YES, THERE are inequities in the way some federal aid for needy students is divided among the nation's colleges. But rather than come up with a solution, Congress has just stirred the pot.
A recent proposal from House Republicans would redistribute $1.7 billion for three campus-based aid programs -- federal work study, Perkins loans and supplemental educational opportunity grants. The stated goal is to ensure that more aid gets to schools where there are many low-income students.
Supporters of the plan assumed this meant shifting dollars from expensive four-year colleges to more affordable community colleges and trade schools. And true to projections, some four-year colleges would lose some aid dollars while some community colleges and for-profit colleges would gain under this proposal, a recent analysis shows. However, to everyone's surprise, in Maryland and some other regions, the proposal appears to rob Peter to pay Paul.
Potential big losers here would include Coppin State University, Baltimore City Community College, Towson University and the University of Maryland, Baltimore, according to analysis by the American Council on Education published this month in The Chronicle of Higher Education. Potential winners would include the pricier Johns Hopkins University, the University of Maryland, College Park and Morgan State University.
How can that be? The existing funding system favored colleges that were longtime participants in the programs with guaranteed levels of funding. Many are colleges in the Northeast, and many are historically black colleges. Newer colleges and new participants split the leftovers, which didn't seem to them -- or to the nation's financial aid administrators -- to be a "fair" share.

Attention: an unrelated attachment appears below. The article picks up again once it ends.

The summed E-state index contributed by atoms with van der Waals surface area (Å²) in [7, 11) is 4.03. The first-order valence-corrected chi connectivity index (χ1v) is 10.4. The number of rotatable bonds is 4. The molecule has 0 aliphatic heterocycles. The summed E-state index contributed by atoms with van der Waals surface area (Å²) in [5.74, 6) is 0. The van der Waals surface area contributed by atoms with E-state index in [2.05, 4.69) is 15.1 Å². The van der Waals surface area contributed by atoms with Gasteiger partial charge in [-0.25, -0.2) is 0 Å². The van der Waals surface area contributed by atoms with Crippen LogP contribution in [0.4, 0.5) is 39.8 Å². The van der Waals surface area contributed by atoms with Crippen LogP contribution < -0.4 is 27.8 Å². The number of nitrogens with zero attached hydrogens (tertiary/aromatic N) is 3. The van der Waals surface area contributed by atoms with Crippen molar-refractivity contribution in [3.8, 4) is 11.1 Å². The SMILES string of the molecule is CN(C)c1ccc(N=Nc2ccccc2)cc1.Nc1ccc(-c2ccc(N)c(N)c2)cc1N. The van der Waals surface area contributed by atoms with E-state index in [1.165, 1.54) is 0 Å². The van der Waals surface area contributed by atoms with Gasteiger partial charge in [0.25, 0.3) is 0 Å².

To correct this inequity, the lawmakers have proposed eliminating the guarantees. But judging from the potential impact in Maryland, they need to revisit the formula they're considering and come up with a different definition of "need." Otherwise, at least in Maryland, colleges with very high tuition appear to draw federal aid away from schools that traditionally attract more low-income students.
We're all for fairness, but this proposal makes as many problems as it claims to solve. Some grants might have to shrink, and some colleges worry they'll have a hard time predicting awards year after year because access to the federal funds would be affected by fluctuating enrollment and tuition. Younger schools in the South and West would benefit at the expense of older schools in the North and historically black colleges, analysts also predict.
Bottom line: It would make much more sense to put more money in the pot than to stir up ill will with new rationing -- if in fact the goal is to help more students. The real challenge is how to meet the growing need.
How about this radical idea: Over time and with care, phase out these comparatively tiny programs and invest the money in the federal financial-aid giant, the Pell Grant. This need-based program stretches to serve more than 2 million students, with awards that have failed to keep pace with inflation and tuition. The Pell Grants could use a boost bigger than Congress to date has been willing to fund: Increasing the size of its awards would reduce the need for the smaller, campus-based supplemental programs.